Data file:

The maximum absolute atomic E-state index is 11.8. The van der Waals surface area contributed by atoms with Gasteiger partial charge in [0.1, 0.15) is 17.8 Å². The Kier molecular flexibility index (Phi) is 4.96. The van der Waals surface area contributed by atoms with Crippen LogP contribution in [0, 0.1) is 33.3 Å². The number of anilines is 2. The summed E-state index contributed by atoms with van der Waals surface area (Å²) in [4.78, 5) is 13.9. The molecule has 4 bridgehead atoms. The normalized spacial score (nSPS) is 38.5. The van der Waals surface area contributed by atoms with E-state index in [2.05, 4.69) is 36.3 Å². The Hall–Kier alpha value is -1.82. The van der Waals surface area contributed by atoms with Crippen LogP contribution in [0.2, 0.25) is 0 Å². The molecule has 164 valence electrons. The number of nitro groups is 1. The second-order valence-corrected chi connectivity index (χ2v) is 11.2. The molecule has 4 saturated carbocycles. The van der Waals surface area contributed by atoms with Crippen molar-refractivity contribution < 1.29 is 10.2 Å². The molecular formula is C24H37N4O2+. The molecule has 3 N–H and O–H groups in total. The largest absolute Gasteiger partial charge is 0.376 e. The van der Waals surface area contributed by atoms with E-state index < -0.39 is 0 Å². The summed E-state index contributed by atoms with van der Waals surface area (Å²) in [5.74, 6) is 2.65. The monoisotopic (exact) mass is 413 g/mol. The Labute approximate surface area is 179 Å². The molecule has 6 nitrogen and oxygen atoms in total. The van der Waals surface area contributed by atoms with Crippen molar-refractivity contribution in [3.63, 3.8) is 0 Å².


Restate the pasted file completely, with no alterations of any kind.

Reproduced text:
The maximum absolute atomic E-state index is 11.8. The van der Waals surface area contributed by atoms with Gasteiger partial charge in [0.1, 0.15) is 17.8 Å². The Kier molecular flexibility index (Phi) is 4.96. The van der Waals surface area contributed by atoms with Crippen LogP contribution in [0, 0.1) is 33.3 Å². The number of anilines is 2. The summed E-state index contributed by atoms with van der Waals surface area (Å²) in [4.78, 5) is 13.9. The molecule has 4 bridgehead atoms. The normalized spacial score (nSPS) is 38.5. The van der Waals surface area contributed by atoms with E-state index in [2.05, 4.69) is 36.3 Å². The Hall–Kier alpha value is -1.82. The van der Waals surface area contributed by atoms with Crippen LogP contribution in [0.2, 0.25) is 0 Å². The molecule has 164 valence electrons. The number of nitro groups is 1. The second-order valence-corrected chi connectivity index (χ2v) is 11.2. The molecule has 4 saturated carbocycles. The van der Waals surface area contributed by atoms with Crippen molar-refractivity contribution < 1.29 is 10.2 Å². The molecular formula is C24H37N4O2+. The molecule has 3 N–H and O–H groups in total. The largest absolute Gasteiger partial charge is 0.376 e. The van der Waals surface area contributed by atoms with E-state index < -0.39 is 0 Å². The summed E-state index contributed by atoms with van der Waals surface area (Å²) in [5.74, 6) is 2.65. The monoisotopic (exact) mass is 413 g/mol. The Labute approximate surface area is 179 Å². The molecule has 6 nitrogen and oxygen atoms in total. The van der Waals surface area contributed by atoms with Crippen molar-refractivity contribution in [3.63, 3.8) is 0 Å².